- Then apply the caulk with the gun starting closest to your body and working away. This will help push the caulk further into the joint.
- After you apply the caulk, use your finger to smooth and compress the caulk and remove the tape before the caulk begins to dry.
- Finally clean up any mess you may have made and allow the caulk to dry. Silicone caulk takes anywhere from 3 to 24 hours to dry, so plan accordingly!
Replacing the caulking in your tub or shower can brighten up your bathroom at a very affordable cost. Inspect the caulking around your shower or tub and determine if the caulking has began to turn dark with mildew. If it has it is time to replace the old caulking with fresh, new caulking. The main purpose of caulking is to protect your walls from water damage but it will also greatly enhance the appearance of your bathroom.
Choose a caulking that is formulated for a bathroom and is mildew resistant. Don’t purchase caulking that is made for use on exterior surfaces since it will not hold up well when used in a bathroom. Whenever you buy your caulking don’t buy the cheapest caulk that you can find. A quality caulking will have a good moisture barrier and will last much longer. It will also resist mold and mildew better.
To complete this project you will need a caulking gun if you do not have one already. You can purchase a caulking gun cheaply at any paint or hardware store. You will also require a utility knife, a putty knife and some old rags to clean up.
Begin by removing all of the old caulking. Using a utility knife cut along the edge of the caulking away from the surface. Usually after you began cutting the caulking, you can pull it off in large sections. Use a putty knife to remove any stubborn caulking which still remains.
Thoroughly scrub the areas where the caulking has been removed using bleach. This will kill all mildew that may still remain. Let the area dry completely before you begin to apply caulking.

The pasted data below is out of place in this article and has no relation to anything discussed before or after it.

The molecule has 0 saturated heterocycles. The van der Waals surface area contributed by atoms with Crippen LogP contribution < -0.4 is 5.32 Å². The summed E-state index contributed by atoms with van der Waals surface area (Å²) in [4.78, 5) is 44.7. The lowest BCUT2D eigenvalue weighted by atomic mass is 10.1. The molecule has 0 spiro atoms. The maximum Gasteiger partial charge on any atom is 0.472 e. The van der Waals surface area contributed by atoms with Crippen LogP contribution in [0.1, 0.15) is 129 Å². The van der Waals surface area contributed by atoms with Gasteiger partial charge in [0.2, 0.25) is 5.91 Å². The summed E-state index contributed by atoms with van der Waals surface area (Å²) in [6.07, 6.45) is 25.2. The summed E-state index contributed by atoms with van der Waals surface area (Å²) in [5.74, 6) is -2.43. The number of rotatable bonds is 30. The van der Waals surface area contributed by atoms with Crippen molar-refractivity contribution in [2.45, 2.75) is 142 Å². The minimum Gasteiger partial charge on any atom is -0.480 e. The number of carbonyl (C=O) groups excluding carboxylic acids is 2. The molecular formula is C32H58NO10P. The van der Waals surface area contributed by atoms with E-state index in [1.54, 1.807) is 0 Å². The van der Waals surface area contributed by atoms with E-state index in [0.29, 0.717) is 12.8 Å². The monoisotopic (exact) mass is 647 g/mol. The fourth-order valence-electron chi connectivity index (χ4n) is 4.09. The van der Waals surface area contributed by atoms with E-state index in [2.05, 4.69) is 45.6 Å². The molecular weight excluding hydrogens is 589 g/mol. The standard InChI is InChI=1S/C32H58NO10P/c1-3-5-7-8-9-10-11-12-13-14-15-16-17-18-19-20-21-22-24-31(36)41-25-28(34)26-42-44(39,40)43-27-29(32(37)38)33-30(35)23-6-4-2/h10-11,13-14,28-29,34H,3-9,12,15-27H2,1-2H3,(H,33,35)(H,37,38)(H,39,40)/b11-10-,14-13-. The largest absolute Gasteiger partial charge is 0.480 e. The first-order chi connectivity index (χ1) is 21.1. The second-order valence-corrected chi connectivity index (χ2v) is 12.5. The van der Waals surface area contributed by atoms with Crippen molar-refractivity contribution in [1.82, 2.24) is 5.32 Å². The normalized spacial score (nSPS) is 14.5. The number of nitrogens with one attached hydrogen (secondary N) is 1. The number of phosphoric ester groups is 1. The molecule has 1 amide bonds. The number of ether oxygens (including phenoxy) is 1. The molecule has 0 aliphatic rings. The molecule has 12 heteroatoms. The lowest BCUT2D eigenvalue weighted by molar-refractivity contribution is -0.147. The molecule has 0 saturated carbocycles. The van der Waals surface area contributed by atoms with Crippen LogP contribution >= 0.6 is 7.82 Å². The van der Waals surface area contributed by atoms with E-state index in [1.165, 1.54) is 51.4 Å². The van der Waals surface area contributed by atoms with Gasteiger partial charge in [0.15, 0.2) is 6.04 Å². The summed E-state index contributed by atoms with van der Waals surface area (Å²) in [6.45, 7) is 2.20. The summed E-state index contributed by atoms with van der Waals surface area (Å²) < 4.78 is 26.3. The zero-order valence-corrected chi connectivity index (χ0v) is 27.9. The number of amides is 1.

Next, fill your tub with water. Water weighs eight pounds per gallon. Once your tub is full of the eight pound gallons of water in addition to your own weight, the tub will flex which will drop down and away from the wall which will cause the caulked joint to open. It is important to caulk the joint when it is as wide open as it possibly can be so that the new caulking will last much longer. After you have filled the tub with water, cut the tip off of your tube of caulking and apply a fresh bead of caulking directly to the joint where the old caulking was removed. Once you have applied a bead of caulking to the entire area, use your finger and run it along the fresh caulking in order to even it out. You may wish to wet your finger first as this helps to keep the caulking smooth.
Allow the new caulking dry for a minimum twenty four hours before you use your tub or shower so that the new caulking can cure. If you need to clean up any excess caulk you can use a wet rag.
You need to inspect the caulking around your tub or shower and also around the sink on a regular basis. Water can cause a great deal of damage when the caulking is not replaced after it has began to deteriorate.
Re-caulking your tub or shower will require a little time and hard work but it is worth the effort.